Hong Kong housing lottery sees six families vie for each rental flat in Yue Kwong Chuen development
More than 1,300 families apply for 200 rental flats for poor families that have already spent three years in the queue for public housing
The cost of renting an 860 sq ft flat in Wan Chai has almost tripled in a just “a few years” for Season Au Yeung, from HK$6,000 to HK$17,000 a month.
While he and his wife now live with his parents and sister, he thinks it would be better if his family lives on their own and the couple downgrades to a smaller flat.
On Friday, Au Yeung joined the pool of 1,340 households vying for one of 200 rental flats on Hong Kong Island for poor families that have already spent three years in the queue for public housing.
Ranging from 151 sq ft to 301 sq ft, the flats will cost between HK$561 (US$72) and HK$1,421 a month.
“We won’t even dream of having enough money to own a flat in Hong Kong, but we’re applying because our landlord keeps increasing the rent and it’s getting too stressful for us,” Au Yeung, who did not want to say how long he has been in his current flat, said.
He added that he intends for his parents and sister to live in the rental flat.
The flats are in Yue Kwong Chuen in Aberdeen, which was completed in 1962 to house civil servants and those in the nearby Aberdeen fishing village. It has five towers with 1,144 flats.
The Housing Society, Hong Kong’s second largest public housing provider, earmarked the estate for redevelopment from 2023, with 2,000 new flats to be built by 2033 to 2034.
When some flats became empty in recent years, it decided not to put them up for rent.
In June, it announced that it would spend HK$10 million to renovate the empty flats and offer them to families in the queue until they secure a rental flat or till redevelopment is slated to begin.
It said 60,000 families or elderly single people would be eligible to apply.
The pilot scheme comes as the Hong Kong government struggles to find land to build enough cheap, public housing.
As of the end of March, there were 270,000 applicants on the waiting list for public rental housing with an average waiting time for families or single elderly applicants reaching five years and one month.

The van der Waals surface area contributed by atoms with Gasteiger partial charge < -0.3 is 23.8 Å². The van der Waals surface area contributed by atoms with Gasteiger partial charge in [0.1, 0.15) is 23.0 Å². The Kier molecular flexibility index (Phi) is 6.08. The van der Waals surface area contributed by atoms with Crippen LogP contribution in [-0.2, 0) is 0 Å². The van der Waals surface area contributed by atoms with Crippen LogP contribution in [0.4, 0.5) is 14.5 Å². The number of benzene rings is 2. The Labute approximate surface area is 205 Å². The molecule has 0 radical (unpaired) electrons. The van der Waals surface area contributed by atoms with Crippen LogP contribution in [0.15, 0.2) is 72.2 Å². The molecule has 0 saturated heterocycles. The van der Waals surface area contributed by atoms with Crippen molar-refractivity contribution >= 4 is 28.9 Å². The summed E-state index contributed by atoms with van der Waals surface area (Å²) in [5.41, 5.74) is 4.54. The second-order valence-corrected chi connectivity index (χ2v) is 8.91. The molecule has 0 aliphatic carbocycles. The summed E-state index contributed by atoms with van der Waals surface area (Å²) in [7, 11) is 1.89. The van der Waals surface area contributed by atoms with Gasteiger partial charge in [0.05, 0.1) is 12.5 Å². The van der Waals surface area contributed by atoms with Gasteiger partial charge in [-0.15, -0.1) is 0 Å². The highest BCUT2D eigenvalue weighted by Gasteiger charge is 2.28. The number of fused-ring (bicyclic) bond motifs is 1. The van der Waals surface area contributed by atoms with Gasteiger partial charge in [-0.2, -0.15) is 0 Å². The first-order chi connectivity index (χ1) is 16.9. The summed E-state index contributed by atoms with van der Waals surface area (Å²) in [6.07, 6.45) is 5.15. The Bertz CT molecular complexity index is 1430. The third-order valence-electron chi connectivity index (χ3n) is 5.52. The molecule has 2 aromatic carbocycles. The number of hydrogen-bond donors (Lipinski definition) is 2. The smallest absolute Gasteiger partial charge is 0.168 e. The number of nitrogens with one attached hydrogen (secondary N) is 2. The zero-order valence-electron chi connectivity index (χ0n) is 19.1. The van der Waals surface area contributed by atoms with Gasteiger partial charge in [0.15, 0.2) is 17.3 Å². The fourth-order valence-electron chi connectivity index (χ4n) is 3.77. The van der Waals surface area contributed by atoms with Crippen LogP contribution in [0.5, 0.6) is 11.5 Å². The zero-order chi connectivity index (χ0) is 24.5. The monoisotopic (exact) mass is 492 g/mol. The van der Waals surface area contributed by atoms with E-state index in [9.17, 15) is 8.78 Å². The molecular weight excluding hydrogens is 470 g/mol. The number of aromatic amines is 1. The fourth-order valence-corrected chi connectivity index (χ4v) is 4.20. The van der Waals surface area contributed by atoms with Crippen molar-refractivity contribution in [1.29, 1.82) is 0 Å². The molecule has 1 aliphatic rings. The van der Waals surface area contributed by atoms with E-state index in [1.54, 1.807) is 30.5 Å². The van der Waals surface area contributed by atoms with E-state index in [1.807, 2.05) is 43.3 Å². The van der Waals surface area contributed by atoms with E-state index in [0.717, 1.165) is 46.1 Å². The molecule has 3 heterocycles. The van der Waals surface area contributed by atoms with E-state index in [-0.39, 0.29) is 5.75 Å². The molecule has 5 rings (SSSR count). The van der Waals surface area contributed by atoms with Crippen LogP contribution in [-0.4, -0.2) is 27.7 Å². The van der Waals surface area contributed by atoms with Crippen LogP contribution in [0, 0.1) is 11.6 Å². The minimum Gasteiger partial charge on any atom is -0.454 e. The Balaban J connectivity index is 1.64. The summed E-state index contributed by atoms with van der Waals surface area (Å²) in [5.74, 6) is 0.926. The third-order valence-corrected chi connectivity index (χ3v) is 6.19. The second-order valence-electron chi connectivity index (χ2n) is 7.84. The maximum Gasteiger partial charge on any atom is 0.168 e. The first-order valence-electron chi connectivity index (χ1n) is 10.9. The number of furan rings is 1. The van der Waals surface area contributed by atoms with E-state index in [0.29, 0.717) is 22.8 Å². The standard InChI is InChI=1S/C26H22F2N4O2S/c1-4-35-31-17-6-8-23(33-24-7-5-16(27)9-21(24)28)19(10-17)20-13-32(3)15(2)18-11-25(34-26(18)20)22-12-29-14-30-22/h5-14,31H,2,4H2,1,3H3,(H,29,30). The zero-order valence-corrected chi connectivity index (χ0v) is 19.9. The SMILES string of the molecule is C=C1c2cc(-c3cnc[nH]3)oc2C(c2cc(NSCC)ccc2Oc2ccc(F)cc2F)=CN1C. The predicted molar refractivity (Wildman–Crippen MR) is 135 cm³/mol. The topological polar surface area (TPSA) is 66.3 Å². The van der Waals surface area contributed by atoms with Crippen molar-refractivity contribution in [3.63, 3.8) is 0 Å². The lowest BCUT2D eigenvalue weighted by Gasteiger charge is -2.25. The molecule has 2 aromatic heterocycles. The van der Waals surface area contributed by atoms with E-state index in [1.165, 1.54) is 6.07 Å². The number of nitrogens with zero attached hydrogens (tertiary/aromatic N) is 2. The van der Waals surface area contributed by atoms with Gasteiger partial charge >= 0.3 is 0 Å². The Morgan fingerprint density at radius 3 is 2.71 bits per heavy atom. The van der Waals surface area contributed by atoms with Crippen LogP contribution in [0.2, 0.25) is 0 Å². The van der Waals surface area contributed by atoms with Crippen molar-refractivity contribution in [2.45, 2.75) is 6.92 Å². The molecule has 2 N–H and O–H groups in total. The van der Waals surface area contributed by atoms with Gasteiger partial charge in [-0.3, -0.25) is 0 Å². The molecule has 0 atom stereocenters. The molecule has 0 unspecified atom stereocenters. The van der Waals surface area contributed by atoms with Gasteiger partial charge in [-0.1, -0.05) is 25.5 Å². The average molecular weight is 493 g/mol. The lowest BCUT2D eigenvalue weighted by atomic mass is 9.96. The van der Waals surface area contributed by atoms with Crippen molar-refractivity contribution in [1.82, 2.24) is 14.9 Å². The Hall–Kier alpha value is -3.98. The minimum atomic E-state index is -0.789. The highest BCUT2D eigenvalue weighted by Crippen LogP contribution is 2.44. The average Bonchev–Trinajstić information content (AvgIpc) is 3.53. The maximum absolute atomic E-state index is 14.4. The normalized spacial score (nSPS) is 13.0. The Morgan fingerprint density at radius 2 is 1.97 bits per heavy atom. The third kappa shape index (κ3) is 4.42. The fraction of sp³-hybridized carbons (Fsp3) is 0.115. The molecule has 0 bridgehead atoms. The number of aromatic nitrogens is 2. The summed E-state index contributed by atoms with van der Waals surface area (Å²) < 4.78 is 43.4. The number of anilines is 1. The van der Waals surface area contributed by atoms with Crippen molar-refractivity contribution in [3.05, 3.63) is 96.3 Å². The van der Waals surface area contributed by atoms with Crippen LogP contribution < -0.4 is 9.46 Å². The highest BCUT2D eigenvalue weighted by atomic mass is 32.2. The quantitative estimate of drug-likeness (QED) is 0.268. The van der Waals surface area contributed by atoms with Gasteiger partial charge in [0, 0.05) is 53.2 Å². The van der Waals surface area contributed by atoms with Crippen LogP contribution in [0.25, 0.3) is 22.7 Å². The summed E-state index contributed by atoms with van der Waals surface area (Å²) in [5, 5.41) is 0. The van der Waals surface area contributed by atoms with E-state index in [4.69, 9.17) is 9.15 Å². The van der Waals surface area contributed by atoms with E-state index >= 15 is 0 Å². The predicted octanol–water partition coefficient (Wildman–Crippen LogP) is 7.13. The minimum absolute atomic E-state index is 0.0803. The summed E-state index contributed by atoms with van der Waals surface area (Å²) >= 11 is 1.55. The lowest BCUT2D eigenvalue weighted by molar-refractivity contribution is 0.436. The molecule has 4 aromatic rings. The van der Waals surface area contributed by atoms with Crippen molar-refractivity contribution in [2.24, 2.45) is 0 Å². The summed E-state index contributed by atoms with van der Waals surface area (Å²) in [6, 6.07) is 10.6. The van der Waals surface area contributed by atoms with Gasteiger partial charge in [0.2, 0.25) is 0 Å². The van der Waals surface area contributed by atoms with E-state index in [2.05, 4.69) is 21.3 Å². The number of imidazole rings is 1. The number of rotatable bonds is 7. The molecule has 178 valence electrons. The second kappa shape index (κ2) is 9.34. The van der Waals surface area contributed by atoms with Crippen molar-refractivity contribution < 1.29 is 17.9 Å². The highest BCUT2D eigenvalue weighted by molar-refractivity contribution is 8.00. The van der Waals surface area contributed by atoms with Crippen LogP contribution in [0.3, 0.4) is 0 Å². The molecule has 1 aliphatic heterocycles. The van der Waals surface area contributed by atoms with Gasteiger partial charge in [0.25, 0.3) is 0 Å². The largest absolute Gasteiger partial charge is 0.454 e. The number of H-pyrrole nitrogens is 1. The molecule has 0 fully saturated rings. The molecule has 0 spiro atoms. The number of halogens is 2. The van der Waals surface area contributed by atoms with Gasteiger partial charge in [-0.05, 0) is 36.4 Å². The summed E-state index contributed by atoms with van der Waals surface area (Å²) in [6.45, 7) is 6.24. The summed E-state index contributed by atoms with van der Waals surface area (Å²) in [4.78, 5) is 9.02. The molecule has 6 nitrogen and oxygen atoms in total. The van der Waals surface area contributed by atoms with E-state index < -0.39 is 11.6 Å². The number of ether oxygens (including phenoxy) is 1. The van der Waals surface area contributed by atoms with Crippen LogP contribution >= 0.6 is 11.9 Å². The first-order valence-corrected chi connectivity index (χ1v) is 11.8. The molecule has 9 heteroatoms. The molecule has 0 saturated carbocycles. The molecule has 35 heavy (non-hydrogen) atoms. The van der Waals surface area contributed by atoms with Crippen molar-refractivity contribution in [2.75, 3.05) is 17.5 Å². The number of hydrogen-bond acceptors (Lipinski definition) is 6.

More than 200,000 people in Hong Kong are forced to live in subdivided flats, often in cramped, squalid living conditions, while they wait.
There are now six applicants competing for each flat in Yue Kwong Chuen, which means “fishing lights” in Chinese.
But it is not the most competitive project. Last year, the Housing Society saw a record 88,000 families applying for 620 subsidised homes, meaning that 141 applicants were vying for each flat.
A housewife who only wanted to give her surname as Ng, said she submitted an application for her married son and grandchild, who live with her, her husband and their three daughters in a 400 sq ft public rental flat. Her son’s wife lives in mainland China.
“It’s simply too cramped for all of us to live together. I’ve been sleeping with my grandchild and husband on a four-foot long bed for the past five years,” Ng said after handing in the application at the Housing Society’s office on Friday.
The non-profit organisation said most submissions received were from two- to three-person families, while 26 applicants were single, elderly persons.
Some towers in Yue Kwong Chuen have no lifts and the estate is located on top of a hill with few buses serving the area. The nearest MTR station, Wong Chuk Hang, is a 30-minute walk away.
But Ng said it didn’t matter.
“Young people can just take the stairs. At this point, anything is better than living in a subdivided flat,” she said.